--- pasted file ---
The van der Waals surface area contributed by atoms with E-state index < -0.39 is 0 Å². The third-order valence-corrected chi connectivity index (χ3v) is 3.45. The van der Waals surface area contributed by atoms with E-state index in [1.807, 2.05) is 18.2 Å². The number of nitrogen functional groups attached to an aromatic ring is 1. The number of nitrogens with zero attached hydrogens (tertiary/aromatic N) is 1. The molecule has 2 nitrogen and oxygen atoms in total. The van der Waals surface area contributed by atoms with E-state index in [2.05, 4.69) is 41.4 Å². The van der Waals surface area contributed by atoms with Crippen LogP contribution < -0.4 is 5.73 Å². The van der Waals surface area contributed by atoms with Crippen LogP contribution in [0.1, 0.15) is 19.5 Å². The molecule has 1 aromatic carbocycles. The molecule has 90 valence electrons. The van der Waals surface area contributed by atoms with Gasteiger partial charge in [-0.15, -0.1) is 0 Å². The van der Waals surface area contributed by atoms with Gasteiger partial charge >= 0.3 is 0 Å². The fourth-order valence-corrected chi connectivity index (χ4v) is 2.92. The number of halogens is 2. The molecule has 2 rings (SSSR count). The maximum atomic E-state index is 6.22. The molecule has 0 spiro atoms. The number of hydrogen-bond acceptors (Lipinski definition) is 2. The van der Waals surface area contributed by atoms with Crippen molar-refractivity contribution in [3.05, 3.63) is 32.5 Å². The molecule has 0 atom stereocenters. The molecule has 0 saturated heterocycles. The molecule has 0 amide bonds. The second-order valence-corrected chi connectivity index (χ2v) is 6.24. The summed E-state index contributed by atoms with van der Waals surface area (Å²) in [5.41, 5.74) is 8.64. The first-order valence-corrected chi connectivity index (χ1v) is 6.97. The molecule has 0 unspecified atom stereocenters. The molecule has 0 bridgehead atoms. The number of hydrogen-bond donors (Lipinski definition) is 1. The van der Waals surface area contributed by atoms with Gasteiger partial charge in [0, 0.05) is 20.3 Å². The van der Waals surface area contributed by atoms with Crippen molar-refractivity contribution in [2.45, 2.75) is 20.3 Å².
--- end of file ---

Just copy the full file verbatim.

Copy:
The van der Waals surface area contributed by atoms with E-state index < -0.39 is 0 Å². The third-order valence-corrected chi connectivity index (χ3v) is 3.45. The van der Waals surface area contributed by atoms with E-state index in [1.807, 2.05) is 18.2 Å². The number of nitrogen functional groups attached to an aromatic ring is 1. The number of nitrogens with zero attached hydrogens (tertiary/aromatic N) is 1. The molecule has 2 nitrogen and oxygen atoms in total. The van der Waals surface area contributed by atoms with E-state index in [2.05, 4.69) is 41.4 Å². The van der Waals surface area contributed by atoms with Crippen LogP contribution < -0.4 is 5.73 Å². The van der Waals surface area contributed by atoms with Crippen LogP contribution in [0.1, 0.15) is 19.5 Å². The molecule has 1 aromatic carbocycles. The molecule has 90 valence electrons. The van der Waals surface area contributed by atoms with Gasteiger partial charge in [-0.15, -0.1) is 0 Å². The van der Waals surface area contributed by atoms with Gasteiger partial charge >= 0.3 is 0 Å². The fourth-order valence-corrected chi connectivity index (χ4v) is 2.92. The number of halogens is 2. The molecule has 2 rings (SSSR count). The maximum atomic E-state index is 6.22. The molecule has 0 spiro atoms. The number of hydrogen-bond acceptors (Lipinski definition) is 2. The van der Waals surface area contributed by atoms with Crippen molar-refractivity contribution in [3.05, 3.63) is 32.5 Å². The molecule has 0 atom stereocenters. The molecule has 0 saturated heterocycles. The molecule has 0 amide bonds. The second-order valence-corrected chi connectivity index (χ2v) is 6.24. The summed E-state index contributed by atoms with van der Waals surface area (Å²) in [5.41, 5.74) is 8.64. The first-order valence-corrected chi connectivity index (χ1v) is 6.97. The molecule has 0 unspecified atom stereocenters. The molecule has 0 bridgehead atoms. The number of hydrogen-bond donors (Lipinski definition) is 1. The van der Waals surface area contributed by atoms with Gasteiger partial charge in [0, 0.05) is 20.3 Å². The van der Waals surface area contributed by atoms with Crippen molar-refractivity contribution in [2.45, 2.75) is 20.3 Å².